Soft tissues, areal bone mineral density and hip geometry estimates in active young boys: The PRO-BONE study
de Moraes, AC
Gracia Marco, L
European Journal of Applied Physiology
© The Author(s) 2017. Open Access. This article is distributed under the terms of the Creative Commons Attribution 4.0 International License (http://creativecommons.org/licenses/by/4.0/), which permits unrestricted use, distribution, and reproduction in any medium, provided you give appropriate credit to the original author(s) and the source, provide a link to the Creative Commons license, and indicate if changes were made.
Purpose: Soft tissues, such as fat mass (FM) and lean mass (LM), play an important role in bone development but this is poorly understood in highly active youths. The objective of this study was to determine whether FM or LM is a stronger predictor of areal bone mineral density (aBMD) and hip geometry estimates in a group of physically active boys after adjusting for height, chronological age, moderate-to-vigorous physical activity (MVPA), FM, and LM. Methods: Participants included 121 boys (13.1±1.0 years) from the PRO-BONE study. Bone mineral content (BMC) and aBMD measured at total body, femoral neck and lumbar spine using dual-energy X-ray absorptiometry (DXA), and hip structural analysis was used to estimate bone geometry at the femoral neck. Body composition was assessed using DXA. The relationships of FM and LM with bone outcomes were analysed using simple and multiple linear regression analyses. Results: Pearson correlation coefficients showed that total body (less head) aBMD was significantly correlated with LM but not FM. Multiple linear regression analyses showed that FM, after accounting for height, age, MVPA and LM had no significant relationship with aBMD or hip geometry estimates, except for arms aBMD. By contrast, there were positive associations between LM and most aBMD and hip geometry estimates, after accounting height, age, MVPA and FM. Conclusions: The results of this study suggest that LM, and not FM, is the stronger predictor of aBMD and hip geometry estimates in physically active boys.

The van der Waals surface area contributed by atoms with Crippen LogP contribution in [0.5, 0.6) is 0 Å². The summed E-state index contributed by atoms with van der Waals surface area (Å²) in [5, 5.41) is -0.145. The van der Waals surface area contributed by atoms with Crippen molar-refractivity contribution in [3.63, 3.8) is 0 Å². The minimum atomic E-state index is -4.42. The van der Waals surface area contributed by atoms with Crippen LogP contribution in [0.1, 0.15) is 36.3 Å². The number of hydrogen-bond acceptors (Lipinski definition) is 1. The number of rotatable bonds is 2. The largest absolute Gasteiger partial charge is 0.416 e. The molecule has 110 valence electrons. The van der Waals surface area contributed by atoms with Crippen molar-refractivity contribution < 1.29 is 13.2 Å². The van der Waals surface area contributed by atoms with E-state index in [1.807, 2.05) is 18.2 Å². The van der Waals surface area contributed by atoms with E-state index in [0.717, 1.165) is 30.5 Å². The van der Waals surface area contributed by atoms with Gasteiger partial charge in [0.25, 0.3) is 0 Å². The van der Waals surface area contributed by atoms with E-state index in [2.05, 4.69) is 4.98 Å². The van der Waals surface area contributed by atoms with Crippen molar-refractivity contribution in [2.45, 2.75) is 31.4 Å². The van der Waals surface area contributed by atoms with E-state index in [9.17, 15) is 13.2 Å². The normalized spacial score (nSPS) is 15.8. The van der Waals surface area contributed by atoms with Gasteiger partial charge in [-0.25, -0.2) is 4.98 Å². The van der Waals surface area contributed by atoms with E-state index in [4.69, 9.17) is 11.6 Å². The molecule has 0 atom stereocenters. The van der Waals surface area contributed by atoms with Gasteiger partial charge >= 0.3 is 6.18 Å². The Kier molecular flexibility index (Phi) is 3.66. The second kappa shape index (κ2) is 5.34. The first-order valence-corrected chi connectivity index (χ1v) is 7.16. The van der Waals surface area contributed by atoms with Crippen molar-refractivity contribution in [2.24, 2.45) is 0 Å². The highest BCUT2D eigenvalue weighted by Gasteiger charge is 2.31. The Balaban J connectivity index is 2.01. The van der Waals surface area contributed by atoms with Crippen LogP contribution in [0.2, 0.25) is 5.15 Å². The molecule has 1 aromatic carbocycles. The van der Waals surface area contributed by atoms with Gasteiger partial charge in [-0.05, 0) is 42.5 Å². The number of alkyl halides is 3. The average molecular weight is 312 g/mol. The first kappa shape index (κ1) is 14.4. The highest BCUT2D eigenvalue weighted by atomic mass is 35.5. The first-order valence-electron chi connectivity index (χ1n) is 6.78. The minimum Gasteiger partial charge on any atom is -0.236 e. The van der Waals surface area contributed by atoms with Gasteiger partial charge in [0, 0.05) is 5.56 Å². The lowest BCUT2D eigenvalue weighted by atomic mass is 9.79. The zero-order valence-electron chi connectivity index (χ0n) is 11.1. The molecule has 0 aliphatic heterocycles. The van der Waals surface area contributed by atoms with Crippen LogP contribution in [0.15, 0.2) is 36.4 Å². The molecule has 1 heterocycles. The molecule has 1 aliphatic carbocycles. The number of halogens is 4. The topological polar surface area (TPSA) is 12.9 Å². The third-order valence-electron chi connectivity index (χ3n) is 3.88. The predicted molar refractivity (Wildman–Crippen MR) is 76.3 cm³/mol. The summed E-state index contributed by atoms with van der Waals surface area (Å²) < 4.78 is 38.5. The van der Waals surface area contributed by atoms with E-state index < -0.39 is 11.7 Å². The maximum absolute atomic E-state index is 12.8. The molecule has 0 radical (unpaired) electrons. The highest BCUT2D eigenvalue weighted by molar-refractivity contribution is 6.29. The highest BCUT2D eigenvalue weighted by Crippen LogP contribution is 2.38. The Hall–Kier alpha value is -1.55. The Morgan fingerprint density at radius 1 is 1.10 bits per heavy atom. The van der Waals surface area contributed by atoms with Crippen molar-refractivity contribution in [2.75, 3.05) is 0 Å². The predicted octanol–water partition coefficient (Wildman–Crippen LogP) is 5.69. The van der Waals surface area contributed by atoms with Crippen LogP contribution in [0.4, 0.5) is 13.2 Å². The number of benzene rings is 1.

The research leading to these results has received funding from the European Union Seventh Framework Programme ([FP7/2007–2013] under grant agreement no. PCIG13-GA-2013-618496.
This is the final version of the article. Available from Springer Verlag via the DOI in this record.
Vol. 117 (4), pp. 833–842